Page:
Fears have been expressed about the future of a popular open space in Middleton.
Worm’s Wood is to be transferred to Arun District Council next March.
The 40-acre site was planted to celebrate the millennium and overseen by the Woodland Trust on council land.
But the charity has decided to hand over the running of the wood with some 30,000 trees to the council.
Middleton man Graham Diggens said the move had caused some alarm for himself and his wife.
“We love the woodland. It’s within walking distance for both me and my wife, now we are retired. It’s a nice little walk around the wood and we have watched it develop.
“We thought it would be nice, as we get older, to enjoy it,” he said. “To my mind, maybe it’s under threat now it’s going to be controlled by Arun. The council don’t seem to like open spaces.”
The wood stretches between Larksfield Recreation Ground on the Felpham and Middleton boundary to the A259 Worms Lane.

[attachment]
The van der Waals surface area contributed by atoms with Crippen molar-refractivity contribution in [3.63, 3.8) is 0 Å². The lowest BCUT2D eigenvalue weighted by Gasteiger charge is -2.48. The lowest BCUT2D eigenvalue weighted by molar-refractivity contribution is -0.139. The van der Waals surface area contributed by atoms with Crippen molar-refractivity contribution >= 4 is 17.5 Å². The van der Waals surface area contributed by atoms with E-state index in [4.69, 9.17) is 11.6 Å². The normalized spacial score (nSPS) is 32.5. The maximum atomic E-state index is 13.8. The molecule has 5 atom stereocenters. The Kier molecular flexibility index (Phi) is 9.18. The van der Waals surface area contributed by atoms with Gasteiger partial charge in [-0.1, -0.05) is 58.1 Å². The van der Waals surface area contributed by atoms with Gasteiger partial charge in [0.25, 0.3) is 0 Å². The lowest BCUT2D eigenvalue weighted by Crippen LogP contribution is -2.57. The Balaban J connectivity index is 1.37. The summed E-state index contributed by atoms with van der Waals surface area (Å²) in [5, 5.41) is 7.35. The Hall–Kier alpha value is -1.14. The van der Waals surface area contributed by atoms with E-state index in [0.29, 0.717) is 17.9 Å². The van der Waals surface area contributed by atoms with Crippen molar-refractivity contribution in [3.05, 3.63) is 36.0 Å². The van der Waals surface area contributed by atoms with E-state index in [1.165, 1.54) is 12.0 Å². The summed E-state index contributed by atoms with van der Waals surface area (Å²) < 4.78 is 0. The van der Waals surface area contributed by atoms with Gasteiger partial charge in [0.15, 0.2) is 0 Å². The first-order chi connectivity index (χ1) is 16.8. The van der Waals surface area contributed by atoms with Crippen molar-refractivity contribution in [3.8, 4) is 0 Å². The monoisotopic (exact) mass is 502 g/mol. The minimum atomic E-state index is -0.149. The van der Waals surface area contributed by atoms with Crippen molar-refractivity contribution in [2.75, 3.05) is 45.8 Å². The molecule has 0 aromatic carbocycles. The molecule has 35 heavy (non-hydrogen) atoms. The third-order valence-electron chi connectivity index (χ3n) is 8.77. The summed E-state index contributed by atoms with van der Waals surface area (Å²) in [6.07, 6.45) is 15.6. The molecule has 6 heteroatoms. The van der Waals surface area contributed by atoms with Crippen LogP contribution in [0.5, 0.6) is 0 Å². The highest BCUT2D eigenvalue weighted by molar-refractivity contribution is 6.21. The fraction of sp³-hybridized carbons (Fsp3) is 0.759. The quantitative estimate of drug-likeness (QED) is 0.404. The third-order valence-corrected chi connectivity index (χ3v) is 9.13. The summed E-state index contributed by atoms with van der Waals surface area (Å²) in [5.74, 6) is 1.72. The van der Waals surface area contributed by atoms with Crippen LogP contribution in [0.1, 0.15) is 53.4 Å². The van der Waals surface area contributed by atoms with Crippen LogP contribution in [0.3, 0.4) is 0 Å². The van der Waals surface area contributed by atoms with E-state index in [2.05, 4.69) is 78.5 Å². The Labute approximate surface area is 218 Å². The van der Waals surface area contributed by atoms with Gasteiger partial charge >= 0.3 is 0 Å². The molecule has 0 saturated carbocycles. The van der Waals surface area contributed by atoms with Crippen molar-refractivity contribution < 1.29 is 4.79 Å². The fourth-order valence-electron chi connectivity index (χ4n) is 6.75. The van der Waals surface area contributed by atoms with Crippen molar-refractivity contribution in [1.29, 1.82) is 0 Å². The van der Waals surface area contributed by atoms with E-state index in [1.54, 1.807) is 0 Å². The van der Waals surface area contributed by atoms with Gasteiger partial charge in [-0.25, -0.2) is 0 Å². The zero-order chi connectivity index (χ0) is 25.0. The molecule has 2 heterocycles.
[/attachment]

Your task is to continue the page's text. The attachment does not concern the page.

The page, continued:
The Woodland Trust launched the project as part of a nationwide initiative to plant mainly native trees for the start of this century.
The trust agreed a 99-year lease with Arun for the wood on July 8, 1999. But it wants to surrender the lease and hand over all management responsibility for the site.
The move has been agreed by Arun’s cabinet member for environmental services, Cllr Paul Dendle, to take effect next March 31.
Nick Sherriff, the trust’s property manager, said: “We have successfully created a thriving woodland with Arun over the past 13 years, which is clearly well-loved and used.
“As Worm’s Wood is adjacent to Larksfield Recreation Ground, which is already managed by the council’s greenspace service, we felt a proposal to hand back the site was common sense. Suitable safeguards are in place to ensure the site remains as woodland open to the public.
“We are confident that people locally will notice absolutely no difference when visiting the wood.”
An Arun spokeswoman said: “The council will continue to manage the site in accordance with the existing management plan.”
The focus would be to keep informal public access and a native broadleaved high forest, she added.